By Karan Kapoor
I brisk walk with the breeze every morning. By noon I am the ardor of a tornado. I am born on the last Sunday of every month. I am working on a...


By Bola Opaleke
Father says beware of snakes walking on two legs— reptiles who will open the door of your beautiful name to mispronunciation; quiz & other you around. This country, she makes a room...

“L’dor Va’dor”

By Erin Kirsh
We can’t pinpoint the original wound that made parents of all our family’s daughters set our teeth to points. My bubbe dies vicariously on ancestry.com squirrels away names and townships, aims correspondence...

“A Reverse Elegy (wherein the hands of the clock are the hands of a baby who has yet to discover she has hands)”

By Shannan Mann
“In another time I knew so much about you.” —Agha Shahid Ali I remember you well, mother, fluming like in-bloom magnolias unstitched by wind, to the August sauna of our Honda. At...
Contest Winner


By Jade Y. Liu
At winter’s final surrender, my kitchen becomes a graveyard for ants. Their bodies fall in clusters, form families of crumpled black petals beside an aging apple, last night’s forgotten toast. The poison...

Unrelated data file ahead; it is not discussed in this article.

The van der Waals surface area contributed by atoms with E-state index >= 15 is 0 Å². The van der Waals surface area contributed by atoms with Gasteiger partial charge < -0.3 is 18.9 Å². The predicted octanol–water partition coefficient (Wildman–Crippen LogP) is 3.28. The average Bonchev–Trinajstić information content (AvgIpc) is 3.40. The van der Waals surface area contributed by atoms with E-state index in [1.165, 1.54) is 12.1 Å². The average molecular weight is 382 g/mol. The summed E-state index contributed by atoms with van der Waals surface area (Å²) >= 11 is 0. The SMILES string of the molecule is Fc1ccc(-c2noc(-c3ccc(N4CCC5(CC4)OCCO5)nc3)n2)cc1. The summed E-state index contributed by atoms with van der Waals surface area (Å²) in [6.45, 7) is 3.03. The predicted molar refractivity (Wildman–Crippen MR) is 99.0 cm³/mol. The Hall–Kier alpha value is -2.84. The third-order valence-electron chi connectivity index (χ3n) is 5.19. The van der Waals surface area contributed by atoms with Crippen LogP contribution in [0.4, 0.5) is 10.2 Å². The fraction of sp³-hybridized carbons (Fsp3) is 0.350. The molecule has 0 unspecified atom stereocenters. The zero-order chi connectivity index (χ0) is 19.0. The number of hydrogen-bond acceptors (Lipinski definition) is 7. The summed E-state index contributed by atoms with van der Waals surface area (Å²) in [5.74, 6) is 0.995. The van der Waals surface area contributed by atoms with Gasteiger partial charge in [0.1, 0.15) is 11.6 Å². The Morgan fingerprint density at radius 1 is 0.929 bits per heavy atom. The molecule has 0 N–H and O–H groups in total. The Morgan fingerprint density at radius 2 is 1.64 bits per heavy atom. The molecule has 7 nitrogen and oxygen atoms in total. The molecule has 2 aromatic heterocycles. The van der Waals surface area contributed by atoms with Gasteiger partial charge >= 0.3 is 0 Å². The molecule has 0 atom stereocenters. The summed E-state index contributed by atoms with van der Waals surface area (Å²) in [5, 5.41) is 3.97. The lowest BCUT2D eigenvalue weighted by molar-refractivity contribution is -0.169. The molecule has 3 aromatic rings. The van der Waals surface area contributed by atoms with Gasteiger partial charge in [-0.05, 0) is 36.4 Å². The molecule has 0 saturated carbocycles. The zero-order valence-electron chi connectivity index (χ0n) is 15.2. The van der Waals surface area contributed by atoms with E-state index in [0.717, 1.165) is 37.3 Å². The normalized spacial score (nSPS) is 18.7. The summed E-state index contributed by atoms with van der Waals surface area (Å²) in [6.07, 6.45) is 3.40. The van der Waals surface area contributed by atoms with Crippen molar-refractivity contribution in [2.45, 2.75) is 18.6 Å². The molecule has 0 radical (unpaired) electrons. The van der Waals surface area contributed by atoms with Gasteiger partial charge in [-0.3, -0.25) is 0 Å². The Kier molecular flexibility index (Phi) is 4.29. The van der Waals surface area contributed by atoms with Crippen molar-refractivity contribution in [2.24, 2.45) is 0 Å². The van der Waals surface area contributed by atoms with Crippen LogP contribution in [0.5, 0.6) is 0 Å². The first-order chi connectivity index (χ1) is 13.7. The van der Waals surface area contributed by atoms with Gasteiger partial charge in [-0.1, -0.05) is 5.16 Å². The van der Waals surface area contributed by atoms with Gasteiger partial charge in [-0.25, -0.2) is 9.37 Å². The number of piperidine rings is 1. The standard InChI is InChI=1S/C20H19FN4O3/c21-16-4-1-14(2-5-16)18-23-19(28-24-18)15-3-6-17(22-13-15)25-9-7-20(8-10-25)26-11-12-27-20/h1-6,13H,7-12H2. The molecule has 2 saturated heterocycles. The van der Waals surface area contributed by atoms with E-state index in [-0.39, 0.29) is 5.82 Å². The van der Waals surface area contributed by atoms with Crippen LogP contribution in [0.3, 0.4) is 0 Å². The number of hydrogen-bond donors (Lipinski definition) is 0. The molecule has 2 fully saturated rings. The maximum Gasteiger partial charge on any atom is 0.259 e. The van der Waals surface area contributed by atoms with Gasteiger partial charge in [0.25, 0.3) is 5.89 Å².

Contest Winner

an invite to Oma, to join me in queer time

By Britt McGillivray
/ h1 {text-align: center;} p {text-align: center;} div {text-align: center;} I think you’ll like it here the way you liked to join me at Harrison Hot Springs in the adult tub I...
Contest Winner

Seeds the Dead Had Planted Way, Way Back When They Were Living Have Begun to Bear Fruit

By Karen Massey
Above the pushed-up daisies, the dead will wait with you, some fuss about, noctambulant or slowly pace the garden, limned in moonlight, some rise like wisps, phosphorescent, hovering above the bog. But...
Contest Winner

Autobiography of a Father in Six Photos

By Leanne Shirtliffe
1. The day after he marries Mama, he leans back on the broadside of a 1960 Pontiac with a tail as long as his spine is tall. His right hand curls around...
Contest Winner

That Pale And Distant Season

By Dominique Bernier-Cormier
Today, scientists wonder how migrating birds remember their way south each fall, what complex mnemonic plays like a song in their head, year after year. But for millennia, we simply asked where...